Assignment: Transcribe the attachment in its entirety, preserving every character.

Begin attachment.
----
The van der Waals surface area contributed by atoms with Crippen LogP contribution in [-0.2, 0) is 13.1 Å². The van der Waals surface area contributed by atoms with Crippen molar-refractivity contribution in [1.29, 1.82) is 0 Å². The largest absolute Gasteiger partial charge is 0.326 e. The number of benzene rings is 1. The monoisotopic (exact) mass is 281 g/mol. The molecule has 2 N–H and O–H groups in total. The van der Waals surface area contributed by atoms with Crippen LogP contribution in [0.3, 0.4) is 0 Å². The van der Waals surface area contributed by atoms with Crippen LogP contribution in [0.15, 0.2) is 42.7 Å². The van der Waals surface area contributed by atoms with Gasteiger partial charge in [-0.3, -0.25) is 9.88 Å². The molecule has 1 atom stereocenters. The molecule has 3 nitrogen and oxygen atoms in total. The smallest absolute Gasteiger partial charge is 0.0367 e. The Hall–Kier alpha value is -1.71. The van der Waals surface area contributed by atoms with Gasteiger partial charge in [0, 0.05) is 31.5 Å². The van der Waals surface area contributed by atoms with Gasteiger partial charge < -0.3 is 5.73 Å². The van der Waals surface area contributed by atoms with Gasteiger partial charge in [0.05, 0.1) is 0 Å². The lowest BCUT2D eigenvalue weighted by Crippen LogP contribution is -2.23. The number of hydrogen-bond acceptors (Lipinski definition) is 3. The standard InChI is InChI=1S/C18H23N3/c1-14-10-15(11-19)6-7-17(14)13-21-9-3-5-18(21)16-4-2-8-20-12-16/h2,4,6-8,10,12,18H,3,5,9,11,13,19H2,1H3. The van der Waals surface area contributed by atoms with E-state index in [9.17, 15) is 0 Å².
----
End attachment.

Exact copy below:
The van der Waals surface area contributed by atoms with Crippen LogP contribution in [-0.2, 0) is 13.1 Å². The van der Waals surface area contributed by atoms with Crippen molar-refractivity contribution in [1.29, 1.82) is 0 Å². The largest absolute Gasteiger partial charge is 0.326 e. The number of benzene rings is 1. The monoisotopic (exact) mass is 281 g/mol. The molecule has 2 N–H and O–H groups in total. The van der Waals surface area contributed by atoms with Crippen LogP contribution in [0.3, 0.4) is 0 Å². The van der Waals surface area contributed by atoms with Crippen LogP contribution in [0.15, 0.2) is 42.7 Å². The van der Waals surface area contributed by atoms with Gasteiger partial charge in [-0.3, -0.25) is 9.88 Å². The molecule has 1 atom stereocenters. The molecule has 3 nitrogen and oxygen atoms in total. The smallest absolute Gasteiger partial charge is 0.0367 e. The Hall–Kier alpha value is -1.71. The van der Waals surface area contributed by atoms with Gasteiger partial charge in [0, 0.05) is 31.5 Å². The van der Waals surface area contributed by atoms with Gasteiger partial charge < -0.3 is 5.73 Å². The van der Waals surface area contributed by atoms with Gasteiger partial charge in [0.05, 0.1) is 0 Å². The lowest BCUT2D eigenvalue weighted by Crippen LogP contribution is -2.23. The number of hydrogen-bond acceptors (Lipinski definition) is 3. The standard InChI is InChI=1S/C18H23N3/c1-14-10-15(11-19)6-7-17(14)13-21-9-3-5-18(21)16-4-2-8-20-12-16/h2,4,6-8,10,12,18H,3,5,9,11,13,19H2,1H3. The van der Waals surface area contributed by atoms with E-state index in [9.17, 15) is 0 Å².